Even in the midst of some uncertainty concerning the legal rules applicable to committees, lawyers who advise committees can help ensure the maximum effectiveness of a committee process by being alert to certain recurring fact patterns that have troubled the courts in recent cases.

Scope of Authority Granted to the Committee

The courts have clearly signaled that because a primary purpose of an independent committee process is to replicate the process that an independent board would go through in a transaction with a third party, the committee should have powers that are generally comparable to the powers of a board in such a situation. The courts have focused recently on whether a committee must be given the power to consider alternatives, including in response to a proposal made by a controlling stockholder. Delaware law is fairly settled that if a controlling stockholder has stated that it will vote its shares against other transactions, then a board generally does not have a duty to pursue the "futile act" of shopping for alternative deals. It might therefore be argued that a committee need not be empowered to consider alternatives if the controlling stockholder has made such a "veto statement." On the other hand, arguably the decision whether or not to believe the veto statement, and what to do in response to it, is a decision that should be left to the committee. A decision "not to shop" may be perfectly defensible if made by the independent committee, but subject to attack if foreordained by the board as a whole. An important role for committee counsel in this context is to make sure the committee understands the scope of the authority granted to it, and to discuss with the committee whether it could be advisable to seek to expand that authority.

Committee Member Conflicts

A court may not respect a committee process if it is not fully convinced that the committee members are in fact independent in relation to any conflicted parties and the transaction in question. Recent cases have focused on the need for liquidity as a potential conflict. In the Southern Peru case, for example, a committee was established to consider a transaction proposed by a majority stockholder. One committee member was affiliated with another large stockholder that wanted to liquidate its stake, but could not do so unless its stock was registered--a decision which the court found was controlled by the majority stockholder (through its control of a majority of the board). The court concluded that this "liquidity conflict," although different from a "classic self-dealing interest," nonetheless called into question the independence of the committee member.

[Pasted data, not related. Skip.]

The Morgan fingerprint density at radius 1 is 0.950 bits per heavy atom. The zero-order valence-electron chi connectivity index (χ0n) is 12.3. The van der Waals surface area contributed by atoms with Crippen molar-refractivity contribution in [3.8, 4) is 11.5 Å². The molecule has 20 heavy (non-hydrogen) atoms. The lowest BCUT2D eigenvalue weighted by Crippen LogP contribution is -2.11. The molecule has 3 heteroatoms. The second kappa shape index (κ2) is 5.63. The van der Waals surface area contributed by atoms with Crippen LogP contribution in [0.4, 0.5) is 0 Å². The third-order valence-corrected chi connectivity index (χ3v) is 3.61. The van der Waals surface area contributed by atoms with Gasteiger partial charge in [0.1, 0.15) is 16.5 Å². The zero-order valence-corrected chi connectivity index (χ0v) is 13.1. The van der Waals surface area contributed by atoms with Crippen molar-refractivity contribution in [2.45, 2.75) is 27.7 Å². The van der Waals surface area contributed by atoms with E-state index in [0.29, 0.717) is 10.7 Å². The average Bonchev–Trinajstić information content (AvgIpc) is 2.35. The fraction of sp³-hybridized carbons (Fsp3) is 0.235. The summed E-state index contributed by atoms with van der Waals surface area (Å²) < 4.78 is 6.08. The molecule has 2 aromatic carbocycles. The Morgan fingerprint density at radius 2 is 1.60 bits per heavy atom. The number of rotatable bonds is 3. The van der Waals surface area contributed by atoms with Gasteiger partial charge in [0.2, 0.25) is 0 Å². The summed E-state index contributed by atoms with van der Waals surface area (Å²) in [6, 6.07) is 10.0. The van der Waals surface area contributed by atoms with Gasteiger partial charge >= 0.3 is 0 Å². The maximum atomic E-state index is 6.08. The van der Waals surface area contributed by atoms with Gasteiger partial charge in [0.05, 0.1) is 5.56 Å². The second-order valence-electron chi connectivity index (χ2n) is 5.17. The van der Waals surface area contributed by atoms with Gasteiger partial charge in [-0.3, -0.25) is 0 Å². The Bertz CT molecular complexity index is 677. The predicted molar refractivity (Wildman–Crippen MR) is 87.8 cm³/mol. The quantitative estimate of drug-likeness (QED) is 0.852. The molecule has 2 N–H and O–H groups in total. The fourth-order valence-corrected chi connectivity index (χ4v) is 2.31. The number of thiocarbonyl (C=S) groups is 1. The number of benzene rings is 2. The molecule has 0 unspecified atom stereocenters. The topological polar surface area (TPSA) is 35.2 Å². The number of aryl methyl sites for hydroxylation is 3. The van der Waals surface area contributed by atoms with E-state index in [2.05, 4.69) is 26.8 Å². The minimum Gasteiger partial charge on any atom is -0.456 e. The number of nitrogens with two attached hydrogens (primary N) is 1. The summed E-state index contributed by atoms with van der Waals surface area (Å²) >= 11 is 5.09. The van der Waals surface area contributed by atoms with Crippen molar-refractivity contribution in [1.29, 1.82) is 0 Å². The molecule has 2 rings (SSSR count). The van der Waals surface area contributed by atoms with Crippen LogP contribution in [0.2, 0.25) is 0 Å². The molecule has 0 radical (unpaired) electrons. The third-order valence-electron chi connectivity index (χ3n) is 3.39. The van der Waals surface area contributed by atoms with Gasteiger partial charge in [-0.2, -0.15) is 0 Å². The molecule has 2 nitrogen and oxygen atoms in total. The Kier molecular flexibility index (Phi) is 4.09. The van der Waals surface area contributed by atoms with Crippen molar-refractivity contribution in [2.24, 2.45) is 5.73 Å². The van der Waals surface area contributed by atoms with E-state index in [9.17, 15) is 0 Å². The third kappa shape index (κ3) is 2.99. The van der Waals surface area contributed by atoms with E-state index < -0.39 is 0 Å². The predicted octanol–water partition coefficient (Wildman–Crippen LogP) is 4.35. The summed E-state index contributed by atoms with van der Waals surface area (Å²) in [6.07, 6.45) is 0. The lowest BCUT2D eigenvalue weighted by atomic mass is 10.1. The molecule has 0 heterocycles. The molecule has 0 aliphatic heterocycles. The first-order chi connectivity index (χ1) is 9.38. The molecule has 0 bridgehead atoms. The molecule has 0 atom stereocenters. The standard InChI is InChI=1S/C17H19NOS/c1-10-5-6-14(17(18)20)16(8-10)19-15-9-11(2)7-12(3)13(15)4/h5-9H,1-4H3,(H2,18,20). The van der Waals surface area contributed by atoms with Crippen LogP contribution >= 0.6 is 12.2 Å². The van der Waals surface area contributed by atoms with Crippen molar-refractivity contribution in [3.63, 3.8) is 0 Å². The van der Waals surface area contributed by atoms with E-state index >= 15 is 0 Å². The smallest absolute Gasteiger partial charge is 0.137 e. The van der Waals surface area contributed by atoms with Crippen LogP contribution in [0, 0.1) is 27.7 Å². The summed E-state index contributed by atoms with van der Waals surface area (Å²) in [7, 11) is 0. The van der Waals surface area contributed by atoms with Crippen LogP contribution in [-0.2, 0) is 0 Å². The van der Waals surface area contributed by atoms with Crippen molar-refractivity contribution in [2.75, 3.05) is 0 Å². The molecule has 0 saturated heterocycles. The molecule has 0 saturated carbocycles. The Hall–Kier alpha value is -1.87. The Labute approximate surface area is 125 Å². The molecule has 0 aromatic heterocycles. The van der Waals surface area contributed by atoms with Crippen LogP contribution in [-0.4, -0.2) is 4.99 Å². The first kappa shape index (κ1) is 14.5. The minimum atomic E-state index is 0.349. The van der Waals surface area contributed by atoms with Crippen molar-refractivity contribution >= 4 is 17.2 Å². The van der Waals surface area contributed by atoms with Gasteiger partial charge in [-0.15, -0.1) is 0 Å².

Another example of a liquidity conflict arose in the Chancery Court's recent decision in N.J. Carpenters Pension Fund v. infoGROUP, Inc., 2011 WL 482588, *10 (Del. Ch. 2011). There it was alleged that the CEO had pushed for a sale of the company because he needed liquidity to fund another venture of his own and to cover certain personal liabilities. The company was being sold to an unrelated third party and therefore the sale itself did not raise conflict issues. However, the court found that the CEO's liquidity needs compromised his independence, and in turn infected the sale process as a whole given his central role in negotiating the deal and leading the board.

An important role for counsel can be to flush out any actual or potential conflicts of interest at the outset of a committee process. This might be done by interviewing the committee members or providing them with a detailed questionnaire. If a conflict or potential conflict is discovered, it is not necessarily disqualifying for the committee member. It may be crucial, however, that the matter be disclosed to and discussed by the committee as a whole, so that the record can reflect the committee's knowledge of the matter and its collective judgment whether to take any action. This point was highlighted in another recent decision of the Delaware Chancery Court, In re El Paso Corp. S'holder Litig., 2012 WL 653845, *8 (Del. Ch. 2012), where both the CEO and the board's investment banker were found to have had conflicts of interest that were not disclosed to the board. The court stated that "[w]hen anyone conceals his self-interest . . . it is far harder to credit that person's assertion that self-interest did not influence his actions." Committee counsel can often play an important role in flushing out such conflicts at the outset, rather than waiting for them to surface in litigation, when they are likely to cause far more damage.

Committee Control of Management